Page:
How Buddhists Can React to Gun Violence
- By Derek Welch --
- 18 Dec 2015 --
Buddhist Priest and author Zenju Earthlyn Manuel describes how Buddhists must respond to gun violence.
There are things and events that trigger fear in every individual. Fear experienced once in a while can easily be tackled. But often the most difficult type of fear to deal with according to Buddhist priest and author Zenju Earthlyn Manuel is fear that has accumulated over a lifespan.
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In one of her articles, Manuel pointed that instead of being too much concerned about terrorism and violence, it’s more important to tackle the real terror within. As Manuel writes “We constantly speak of terrorism in the world, but we don’t necessarily acknowledge the terror that has invaded our inner worlds. Instead, we present ourselves as brave or courageous.”
The first way to deal with fear according to Manuel is to acknowledge its presence. A lot of individuals try to tackle fear by acting courageous and pretending that there is nothing to fear about. This, according to her results to the individual’s disconnection from everyone and everything. It’s important to take note that fear is a natural part of all living beings. Once an individual learns that it’s okay to be afraid, the terror, anxiety or pervasive worrying in the mind eventually begins to subside.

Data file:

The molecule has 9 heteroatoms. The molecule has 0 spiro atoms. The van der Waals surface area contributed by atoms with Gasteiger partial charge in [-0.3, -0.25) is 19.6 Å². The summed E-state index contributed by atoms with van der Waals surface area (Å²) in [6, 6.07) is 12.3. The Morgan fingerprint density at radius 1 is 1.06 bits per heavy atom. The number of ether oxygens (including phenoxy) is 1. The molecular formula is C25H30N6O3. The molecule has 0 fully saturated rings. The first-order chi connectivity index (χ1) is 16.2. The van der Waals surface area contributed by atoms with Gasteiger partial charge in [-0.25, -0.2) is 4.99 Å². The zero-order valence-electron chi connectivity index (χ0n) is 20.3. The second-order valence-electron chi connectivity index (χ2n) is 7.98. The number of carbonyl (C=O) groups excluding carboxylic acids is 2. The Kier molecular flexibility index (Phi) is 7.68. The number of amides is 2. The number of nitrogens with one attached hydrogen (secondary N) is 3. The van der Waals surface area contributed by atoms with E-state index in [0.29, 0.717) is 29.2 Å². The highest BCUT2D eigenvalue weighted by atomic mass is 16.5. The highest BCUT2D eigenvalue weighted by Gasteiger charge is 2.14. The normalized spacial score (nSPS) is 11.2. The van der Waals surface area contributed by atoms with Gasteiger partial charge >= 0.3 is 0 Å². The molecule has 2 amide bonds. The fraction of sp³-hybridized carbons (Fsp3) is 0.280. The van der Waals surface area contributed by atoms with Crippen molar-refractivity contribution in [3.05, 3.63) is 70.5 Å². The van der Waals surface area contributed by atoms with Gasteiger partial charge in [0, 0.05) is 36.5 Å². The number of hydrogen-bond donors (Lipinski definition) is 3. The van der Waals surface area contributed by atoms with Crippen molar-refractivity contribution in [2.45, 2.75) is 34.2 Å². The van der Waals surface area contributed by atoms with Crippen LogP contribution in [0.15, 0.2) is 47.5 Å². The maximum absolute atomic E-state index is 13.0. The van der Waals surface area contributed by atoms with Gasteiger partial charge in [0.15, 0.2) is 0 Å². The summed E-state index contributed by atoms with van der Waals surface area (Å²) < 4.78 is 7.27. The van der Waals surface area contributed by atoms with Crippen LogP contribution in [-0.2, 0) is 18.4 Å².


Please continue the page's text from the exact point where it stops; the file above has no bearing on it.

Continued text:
After acknowledging it, the next way to deal with fear is to eventually release it slowly or bit by bit. Breathing exercises and meditation is a good way to do so. With each “breathe ins” we acknowledge fear and the hindrances that fuel it. Among the hindrances taught by Buddha include Sensual Desire, Ill Will, Sloth and Torpor, Restlessness and Remorse and Doubt. And with each “breathe outs” part of the fear including those hindrances should be released.
There are also alternative ways to release or reduce fear. For Manuel and her father, they found creating writing to be an effective outlet.
Responding to gun violence
Many Americans are concerned with the recent incidents of mass shootings and murders. And instead of panicking or being paranoid about gun violence, another Buddhist writer suggests how Buddhists should respond to it.
According to Lewis Richmond, the most appropriate response is to know the facts instead of relying on emotion. Richmond cited that “Buddhism is based on observation of how things actually are. So I feel our response as Buddhist should also be based on facts rather than emotion.”
To prove his point, Richmond presented gun-related statistics in the U.S. Even with the recent media hype on mass shootings and gun crimes, gun-related violence in the U.S. has interestingly dropped over the last 30 years. With the issue on gun control, statistics showed that the ratio of gun-owning households also dropped over the last 20 years. Many also fear terrorism threats but statistics showed that gun-related crimes are higher in number than the total number of terrorist victims in the U.S. or victims of the Vietnam, Iraq and Afghan wars combined. Finally, Richmond pointed that the incidence of war or global violence has steadily dropped over the last 1,000 years.
Buddhists should react to violence with non-violence or non-harm. Everyone should remember that things happen for a reason. Richmond wants everyone to avoid dehumanizing or vilifying perpetrators of such crimes. According to him “An eye for an eye is a visceral response that seems to satiate our own rage, but Buddhism teaches that there are many eyes, not just the ordinary flawed human one. One of those is the wisdom eye which sees things just as they are, whether good, bad, or incomprehensibly evil, and responds appropriately.”
In the end, Richmond stressed the importance of careful study and reflection, patience, and not forgetting the lessons of past violence and wars.